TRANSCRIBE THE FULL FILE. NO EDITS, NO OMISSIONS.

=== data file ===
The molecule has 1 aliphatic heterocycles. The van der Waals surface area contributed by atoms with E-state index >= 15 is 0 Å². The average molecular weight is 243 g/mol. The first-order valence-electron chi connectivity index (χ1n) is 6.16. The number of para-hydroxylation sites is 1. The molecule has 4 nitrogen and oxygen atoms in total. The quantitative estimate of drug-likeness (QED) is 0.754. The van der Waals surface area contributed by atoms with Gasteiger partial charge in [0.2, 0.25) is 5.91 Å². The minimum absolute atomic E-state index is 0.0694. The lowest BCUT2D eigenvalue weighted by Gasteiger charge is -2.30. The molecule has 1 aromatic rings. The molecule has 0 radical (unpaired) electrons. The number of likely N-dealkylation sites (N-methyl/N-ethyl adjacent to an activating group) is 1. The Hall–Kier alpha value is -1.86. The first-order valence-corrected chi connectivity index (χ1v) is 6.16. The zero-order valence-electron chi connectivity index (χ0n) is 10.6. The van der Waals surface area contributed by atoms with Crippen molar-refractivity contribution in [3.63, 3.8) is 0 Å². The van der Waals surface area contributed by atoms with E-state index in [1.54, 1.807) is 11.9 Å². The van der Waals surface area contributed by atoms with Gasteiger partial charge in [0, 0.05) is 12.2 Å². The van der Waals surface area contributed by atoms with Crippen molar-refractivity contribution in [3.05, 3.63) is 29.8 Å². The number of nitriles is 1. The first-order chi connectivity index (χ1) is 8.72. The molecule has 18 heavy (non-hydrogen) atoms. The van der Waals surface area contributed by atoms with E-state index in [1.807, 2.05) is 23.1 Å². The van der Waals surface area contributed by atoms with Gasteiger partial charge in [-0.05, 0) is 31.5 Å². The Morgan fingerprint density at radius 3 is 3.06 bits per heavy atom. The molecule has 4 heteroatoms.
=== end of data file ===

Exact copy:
The molecule has 1 aliphatic heterocycles. The van der Waals surface area contributed by atoms with E-state index >= 15 is 0 Å². The average molecular weight is 243 g/mol. The first-order valence-electron chi connectivity index (χ1n) is 6.16. The number of para-hydroxylation sites is 1. The molecule has 4 nitrogen and oxygen atoms in total. The quantitative estimate of drug-likeness (QED) is 0.754. The van der Waals surface area contributed by atoms with Gasteiger partial charge in [0.2, 0.25) is 5.91 Å². The minimum absolute atomic E-state index is 0.0694. The lowest BCUT2D eigenvalue weighted by Gasteiger charge is -2.30. The molecule has 1 aromatic rings. The molecule has 0 radical (unpaired) electrons. The number of likely N-dealkylation sites (N-methyl/N-ethyl adjacent to an activating group) is 1. The Hall–Kier alpha value is -1.86. The first-order valence-corrected chi connectivity index (χ1v) is 6.16. The zero-order valence-electron chi connectivity index (χ0n) is 10.6. The van der Waals surface area contributed by atoms with Crippen molar-refractivity contribution in [3.63, 3.8) is 0 Å². The van der Waals surface area contributed by atoms with E-state index in [1.54, 1.807) is 11.9 Å². The van der Waals surface area contributed by atoms with Gasteiger partial charge in [0, 0.05) is 12.2 Å². The van der Waals surface area contributed by atoms with Crippen molar-refractivity contribution in [3.05, 3.63) is 29.8 Å². The number of nitriles is 1. The first-order chi connectivity index (χ1) is 8.72. The molecule has 18 heavy (non-hydrogen) atoms. The van der Waals surface area contributed by atoms with E-state index in [1.807, 2.05) is 23.1 Å². The van der Waals surface area contributed by atoms with Gasteiger partial charge in [-0.05, 0) is 31.5 Å². The Morgan fingerprint density at radius 3 is 3.06 bits per heavy atom. The molecule has 4 heteroatoms.